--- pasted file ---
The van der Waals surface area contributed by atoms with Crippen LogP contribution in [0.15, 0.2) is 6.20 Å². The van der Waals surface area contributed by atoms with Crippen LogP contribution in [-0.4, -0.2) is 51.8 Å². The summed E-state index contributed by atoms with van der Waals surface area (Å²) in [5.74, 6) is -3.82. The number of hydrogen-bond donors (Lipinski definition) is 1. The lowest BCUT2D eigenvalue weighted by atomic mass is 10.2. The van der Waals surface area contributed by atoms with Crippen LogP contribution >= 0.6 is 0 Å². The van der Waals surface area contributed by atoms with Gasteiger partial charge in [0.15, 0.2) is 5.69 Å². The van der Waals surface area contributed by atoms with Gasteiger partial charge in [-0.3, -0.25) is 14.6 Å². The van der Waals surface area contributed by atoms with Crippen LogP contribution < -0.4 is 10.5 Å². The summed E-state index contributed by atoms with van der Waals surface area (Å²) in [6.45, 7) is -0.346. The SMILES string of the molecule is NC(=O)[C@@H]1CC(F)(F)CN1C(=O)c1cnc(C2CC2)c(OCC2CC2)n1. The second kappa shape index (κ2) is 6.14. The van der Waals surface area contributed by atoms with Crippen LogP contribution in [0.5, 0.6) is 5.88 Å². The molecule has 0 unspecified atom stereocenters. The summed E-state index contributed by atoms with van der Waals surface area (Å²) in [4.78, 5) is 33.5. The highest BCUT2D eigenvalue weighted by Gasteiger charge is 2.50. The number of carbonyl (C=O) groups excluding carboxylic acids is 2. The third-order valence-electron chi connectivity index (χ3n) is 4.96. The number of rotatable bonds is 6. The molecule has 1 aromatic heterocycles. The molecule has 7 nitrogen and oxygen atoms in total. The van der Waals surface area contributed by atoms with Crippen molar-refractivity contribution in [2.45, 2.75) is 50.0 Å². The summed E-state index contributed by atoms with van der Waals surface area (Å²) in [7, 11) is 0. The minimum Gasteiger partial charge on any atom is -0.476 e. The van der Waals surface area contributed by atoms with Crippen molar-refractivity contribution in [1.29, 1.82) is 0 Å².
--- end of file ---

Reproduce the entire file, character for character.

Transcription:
The van der Waals surface area contributed by atoms with Crippen LogP contribution in [0.15, 0.2) is 6.20 Å². The van der Waals surface area contributed by atoms with Crippen LogP contribution in [-0.4, -0.2) is 51.8 Å². The summed E-state index contributed by atoms with van der Waals surface area (Å²) in [5.74, 6) is -3.82. The number of hydrogen-bond donors (Lipinski definition) is 1. The lowest BCUT2D eigenvalue weighted by atomic mass is 10.2. The van der Waals surface area contributed by atoms with Crippen LogP contribution >= 0.6 is 0 Å². The van der Waals surface area contributed by atoms with Gasteiger partial charge in [0.15, 0.2) is 5.69 Å². The van der Waals surface area contributed by atoms with Gasteiger partial charge in [-0.3, -0.25) is 14.6 Å². The van der Waals surface area contributed by atoms with Crippen LogP contribution < -0.4 is 10.5 Å². The summed E-state index contributed by atoms with van der Waals surface area (Å²) in [6.45, 7) is -0.346. The SMILES string of the molecule is NC(=O)[C@@H]1CC(F)(F)CN1C(=O)c1cnc(C2CC2)c(OCC2CC2)n1. The second kappa shape index (κ2) is 6.14. The van der Waals surface area contributed by atoms with Crippen LogP contribution in [0.5, 0.6) is 5.88 Å². The molecule has 0 unspecified atom stereocenters. The summed E-state index contributed by atoms with van der Waals surface area (Å²) in [4.78, 5) is 33.5. The highest BCUT2D eigenvalue weighted by Gasteiger charge is 2.50. The number of carbonyl (C=O) groups excluding carboxylic acids is 2. The third-order valence-electron chi connectivity index (χ3n) is 4.96. The number of rotatable bonds is 6. The molecule has 1 aromatic heterocycles. The molecule has 7 nitrogen and oxygen atoms in total. The van der Waals surface area contributed by atoms with Crippen molar-refractivity contribution in [2.45, 2.75) is 50.0 Å². The summed E-state index contributed by atoms with van der Waals surface area (Å²) in [7, 11) is 0. The minimum Gasteiger partial charge on any atom is -0.476 e. The van der Waals surface area contributed by atoms with Crippen molar-refractivity contribution in [1.29, 1.82) is 0 Å².